If you've ever been to a national park and stopped off in the gift shop, you may have seen drawings of iconic park sights for sale as posters or post cards. The brightly colored print reproductions showcase the parks' impressive vistas, such as Yellowstone's Old Faithful geyser and the Grand Canyon's overlooks.
The originals of some of those prints are currently on display in an exhibit called "Posterity" at the U.S. Department of the Interior in Washington, D.C. Curator Tracy Baetz explains that the silk screen printed posters — known as serigraph — were done by Works Progress Administration artists for the National Park Service from 1938 to 1941.
"There were 14 original designs; we have six of those originals here," Baetz says. There may have been 1,400 or so originals, but only about 40 are known to survive.
"The first one that they produced was this sort of experimental one in 1938 for the Grand Teton National Park," she says. The poster reads: "Meet the Ranger Naturalist at Jenny Lake Museum" and shows a steep alpine landscape, clear waters and blue skies.
Not much is known about the original artists except that they worked at a Park Service office in Berkeley, Calif. The project ended with the onset of World War II and the posters were all but forgotten until the day a seasonal park ranger named Doug Leen came across one at the Grand Teton National Park.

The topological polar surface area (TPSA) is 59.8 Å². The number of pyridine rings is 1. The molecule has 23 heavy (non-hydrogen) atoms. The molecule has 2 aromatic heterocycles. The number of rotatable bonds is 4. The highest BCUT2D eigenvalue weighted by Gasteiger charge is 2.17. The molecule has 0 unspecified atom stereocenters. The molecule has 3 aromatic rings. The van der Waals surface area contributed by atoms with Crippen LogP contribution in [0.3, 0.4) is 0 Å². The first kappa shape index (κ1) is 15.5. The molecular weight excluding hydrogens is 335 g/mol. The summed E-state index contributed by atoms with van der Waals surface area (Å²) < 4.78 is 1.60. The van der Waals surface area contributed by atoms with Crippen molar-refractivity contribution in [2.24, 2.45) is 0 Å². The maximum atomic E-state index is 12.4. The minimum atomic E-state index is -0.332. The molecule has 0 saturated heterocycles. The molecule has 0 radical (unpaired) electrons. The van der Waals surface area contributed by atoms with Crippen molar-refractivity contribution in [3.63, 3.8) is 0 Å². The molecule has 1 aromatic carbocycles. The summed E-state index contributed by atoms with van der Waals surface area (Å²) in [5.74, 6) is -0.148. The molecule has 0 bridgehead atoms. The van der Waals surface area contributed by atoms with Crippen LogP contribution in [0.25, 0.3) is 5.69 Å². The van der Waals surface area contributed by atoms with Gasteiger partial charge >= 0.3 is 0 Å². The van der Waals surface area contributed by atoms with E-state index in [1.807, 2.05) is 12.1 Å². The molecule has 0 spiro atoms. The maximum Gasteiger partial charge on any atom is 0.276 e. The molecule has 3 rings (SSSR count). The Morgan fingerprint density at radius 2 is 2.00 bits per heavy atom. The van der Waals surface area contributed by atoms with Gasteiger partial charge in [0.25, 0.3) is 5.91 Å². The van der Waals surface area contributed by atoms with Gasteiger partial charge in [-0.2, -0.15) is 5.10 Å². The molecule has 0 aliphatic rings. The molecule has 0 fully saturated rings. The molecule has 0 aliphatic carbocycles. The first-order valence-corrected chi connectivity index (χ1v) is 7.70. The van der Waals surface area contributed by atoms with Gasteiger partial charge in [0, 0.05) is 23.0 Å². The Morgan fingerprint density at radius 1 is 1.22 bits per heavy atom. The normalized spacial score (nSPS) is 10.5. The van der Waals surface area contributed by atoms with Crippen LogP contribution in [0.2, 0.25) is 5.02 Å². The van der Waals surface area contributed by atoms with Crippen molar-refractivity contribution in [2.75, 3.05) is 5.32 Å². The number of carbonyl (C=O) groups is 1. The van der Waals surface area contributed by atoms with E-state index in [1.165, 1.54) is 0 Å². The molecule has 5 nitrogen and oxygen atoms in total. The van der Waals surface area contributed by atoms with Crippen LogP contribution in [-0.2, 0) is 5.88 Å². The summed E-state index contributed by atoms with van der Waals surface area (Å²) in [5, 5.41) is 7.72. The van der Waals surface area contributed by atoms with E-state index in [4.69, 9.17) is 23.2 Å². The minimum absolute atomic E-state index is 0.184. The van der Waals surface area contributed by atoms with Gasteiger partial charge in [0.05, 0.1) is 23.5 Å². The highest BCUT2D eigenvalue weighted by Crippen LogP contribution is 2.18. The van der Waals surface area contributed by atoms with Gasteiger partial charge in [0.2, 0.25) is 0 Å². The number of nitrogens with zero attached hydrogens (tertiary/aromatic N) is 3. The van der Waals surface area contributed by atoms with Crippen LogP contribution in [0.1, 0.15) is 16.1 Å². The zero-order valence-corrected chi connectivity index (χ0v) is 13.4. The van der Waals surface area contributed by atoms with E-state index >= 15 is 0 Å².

"We were cleaning out an old shed just nearby and I stumbled on this poster hanging up in this barn literally covered with dust," Leen says. "And we were going to take everything up to the dump, and I looked at this poster that I'd found and realized it was a screen print, so there must be others. And certainly it was a beautiful design and well done and I thought, 'Well perhaps [it's] something I shouldn't put in the burn pile,' so I took it home and thumb-tacked it up on to the wall."
Leen later became a dentist and hung the poster in his Seattle office, all the while wondering whether there were others like it out there. With a little research, he discovered the Park Service archives had black and white photos of posters for other parks. He hired an artist, Brian Maebius, to replicate them, guessing at the original colors, and the reproductions were a hit. Soon, other parks approached him to design retro-styled posters. Eventually, Leen says, the company he started, Ranger Doug's Enterprises, became bigger than his dental practice:
"I've kind of tried to put myself back and, you know, set my watch back to 1938 and try to get inside the heads of these artists," Leen says. "Actually, my biggest compliment is when an art historian calls me up and says, 'Were these printed in the '30s or is this something you've made up? Which is it?' And I've had that happen several times and it's kind of flattering, in a way, because we've hit the mark by going back in time."
At the Interior Museum, curator Tracy Baetz says it's fun to watch visitors admire the old and new posters. "People bring so much of their own personal history with the parks to it and it's not uncommon to hear people come in and point to one and say, 'Oh, that's where we got engaged,' or, 'That's where we had that great family vacation.' "
The exhibit will be on view until spring 2015.